One year of blogging – what I’ve learned

Today’s post marks 1 year into my time as a blogger. I thought I’d take this opportunity to share what I’ve learned for my post this week as well as what I’ve found to be the most valuable parts of maintaining a site like this one. I’ve learned a lot so far and have a few people to thank as well.

Today’s post is my 57th on this site, which I launched on September 13, 2018. The site has had 2,288 unique viewers and 4,356 views since the launch. The majority of views come from the United States, followed by Canada, Israel and India. The response is more than I could have hoped for and I so appreciate the readers who have checked out my writing so far. Thank you!

Readers looked the most at my post on the book Trillion Dollar Coach which I reviewed on the day it came out. One of the best things I have gotten to experience as a blogger is receiving early releases of some great books that I get to review. Thank you to Harper Collins and Penguin Random House for the advanced copies.

black calendar close up composition

Photo by Pixabay on Pexels.com

I’ve wanted to write this blog for a while and this year finally started. My big fear was that it would be hard for me to keep up writing weekly. So my first 25 blog post were already written before I launched the site. That was a great way to allow a safe launch. Finding time to write the posts has been challenging, at times, but just sitting down and putting pen to paper helps my productivity and gives me a chance to think some things through, even if I don’t publish them. Writing here also challenges me to always be thinking. Occasionally in meetings, I’ll pull out my phone and start a draft of an idea for a good post.

The best part of writing publicly are the chances when people get in touch to engage on the topic. I enjoy hearing people’s thoughts on what I write and learning about their interpretations. My favorite thing is when people tell me that they use the tools or concepts I write about with their teams.

I think writing is an extremely important medium for communication and sharing ideas. If you are thinking about starting a blog, stop thinking and start doing. My biggest regret about the blog so far is that I didn’t start sooner.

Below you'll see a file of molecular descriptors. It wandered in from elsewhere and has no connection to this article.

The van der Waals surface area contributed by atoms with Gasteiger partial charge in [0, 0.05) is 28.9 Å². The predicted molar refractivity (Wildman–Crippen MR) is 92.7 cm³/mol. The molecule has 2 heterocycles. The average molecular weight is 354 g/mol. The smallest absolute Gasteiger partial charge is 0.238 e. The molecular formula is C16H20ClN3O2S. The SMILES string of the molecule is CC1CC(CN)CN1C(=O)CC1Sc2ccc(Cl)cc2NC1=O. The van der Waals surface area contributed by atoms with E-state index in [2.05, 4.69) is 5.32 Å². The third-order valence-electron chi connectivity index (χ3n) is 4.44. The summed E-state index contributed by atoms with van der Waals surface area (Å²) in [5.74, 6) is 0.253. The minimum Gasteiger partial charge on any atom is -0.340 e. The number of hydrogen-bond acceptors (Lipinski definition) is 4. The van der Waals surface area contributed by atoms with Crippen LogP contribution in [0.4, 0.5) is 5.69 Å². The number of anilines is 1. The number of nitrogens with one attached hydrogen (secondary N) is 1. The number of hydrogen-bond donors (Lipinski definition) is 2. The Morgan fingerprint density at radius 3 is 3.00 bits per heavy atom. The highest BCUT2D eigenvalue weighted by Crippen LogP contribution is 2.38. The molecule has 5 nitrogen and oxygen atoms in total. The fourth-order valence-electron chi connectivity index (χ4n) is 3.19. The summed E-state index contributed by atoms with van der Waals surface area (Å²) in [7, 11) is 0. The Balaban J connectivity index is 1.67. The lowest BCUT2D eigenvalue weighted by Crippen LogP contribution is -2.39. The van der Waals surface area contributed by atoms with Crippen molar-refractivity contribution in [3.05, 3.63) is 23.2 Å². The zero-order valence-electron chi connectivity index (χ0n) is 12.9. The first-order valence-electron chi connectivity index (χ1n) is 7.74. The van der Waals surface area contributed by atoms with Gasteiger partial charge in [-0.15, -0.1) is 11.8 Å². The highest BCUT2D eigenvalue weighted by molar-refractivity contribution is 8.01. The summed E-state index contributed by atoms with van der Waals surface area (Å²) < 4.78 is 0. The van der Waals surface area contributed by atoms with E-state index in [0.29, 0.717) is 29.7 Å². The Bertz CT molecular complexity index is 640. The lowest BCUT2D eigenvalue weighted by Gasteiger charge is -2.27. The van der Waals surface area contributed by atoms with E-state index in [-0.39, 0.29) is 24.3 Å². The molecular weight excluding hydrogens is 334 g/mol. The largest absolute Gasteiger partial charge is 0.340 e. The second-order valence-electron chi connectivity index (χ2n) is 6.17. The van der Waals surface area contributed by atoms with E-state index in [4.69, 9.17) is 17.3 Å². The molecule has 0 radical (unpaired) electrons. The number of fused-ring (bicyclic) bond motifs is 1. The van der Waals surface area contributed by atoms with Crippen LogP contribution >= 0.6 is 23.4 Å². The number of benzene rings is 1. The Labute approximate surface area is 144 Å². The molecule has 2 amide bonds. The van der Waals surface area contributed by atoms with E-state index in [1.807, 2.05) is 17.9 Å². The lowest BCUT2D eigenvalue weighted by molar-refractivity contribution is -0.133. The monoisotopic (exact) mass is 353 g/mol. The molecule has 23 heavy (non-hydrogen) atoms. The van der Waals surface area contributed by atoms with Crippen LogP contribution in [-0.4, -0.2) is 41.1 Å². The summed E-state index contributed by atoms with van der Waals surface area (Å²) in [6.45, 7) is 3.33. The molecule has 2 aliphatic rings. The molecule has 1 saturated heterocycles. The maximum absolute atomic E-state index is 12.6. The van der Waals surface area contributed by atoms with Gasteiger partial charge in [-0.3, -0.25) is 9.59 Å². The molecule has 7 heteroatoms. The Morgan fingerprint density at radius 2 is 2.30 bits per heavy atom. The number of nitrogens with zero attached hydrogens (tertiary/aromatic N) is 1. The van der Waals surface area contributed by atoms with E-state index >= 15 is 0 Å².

I have found that the biggest challenge in maintaining this blog is staying disciplined to the three topic areas: Leadership, innovation, and the way we treat each other. As you have seen from my previous writings about Presidential libraries, I believe politics teaches us many lessons about leadership, both positive and negative. I have decided to avoid that topic because I don’t want to lose the important focus of this blog, but I have been very tempted at times to deviate.

I have also avoided personal things that I’d love to write about, like my current feelings about the Washington football franchise or about the nuances of Davey Martinez’s (who is recovering from a heart procedure and I wish him well) management of the Nationals bullpen. My plan is to stick to the topics for the foreseeable future and resist temptation.

Thanks to the stats on WordPress, I’ve been studying how most of your find these blog posts. On social media, Facebook has been the most important publishing source, followed by LinkedIn, the WordPress Reader App, and Twitter. I was surprised by these results initially but it’s been very consistent. One of the next frontiers I want to explore is Search Engine Optimization.

About 65 of you are subscribed either via email or through the WordPress feed. My heart lights up every time the blog gets an additional subscriber, so thanks especially to you!

I wanted to give a special thanks to my most loyal readers, including all the subscribers (two shout-outs for you!). My parents read every week and their support means a lot to me. Isaac Snyder is a dear friend and a loyal reader, it’s meant a lot to me when he has suggested some additional topics to write about. My in-laws, Joel and Maureen, also read and comment weekly, which makes me smile every time we chat as well. Thanks to all my family, friends, colleagues, and new folks who have visited and read the content.

I also would not be successful without my “copy-editing team.” My wife Sheryl has been a great copy editor and overall support in everything, reading almost every post before it is published. My colleague Jennifer Harrison (who reminds me all the time that the period goes inside the quotation mark even though it is ugly) and my father have helped me clean up whatever we may have missed after publishing.

My goal is, with your support, to build on the first year and try to learn from the stats and write more about topics of interest. I hope to provide you with more to read, learn, and share in the coming year. Bottom line – thank you!

KEY TAKEAWAY: Blogging can be both exciting and challenging. If you are thinking about sharing your ideas through a blog, stop thinking and start writing. It is a great way to allocate time for personal thought and to spread ideas.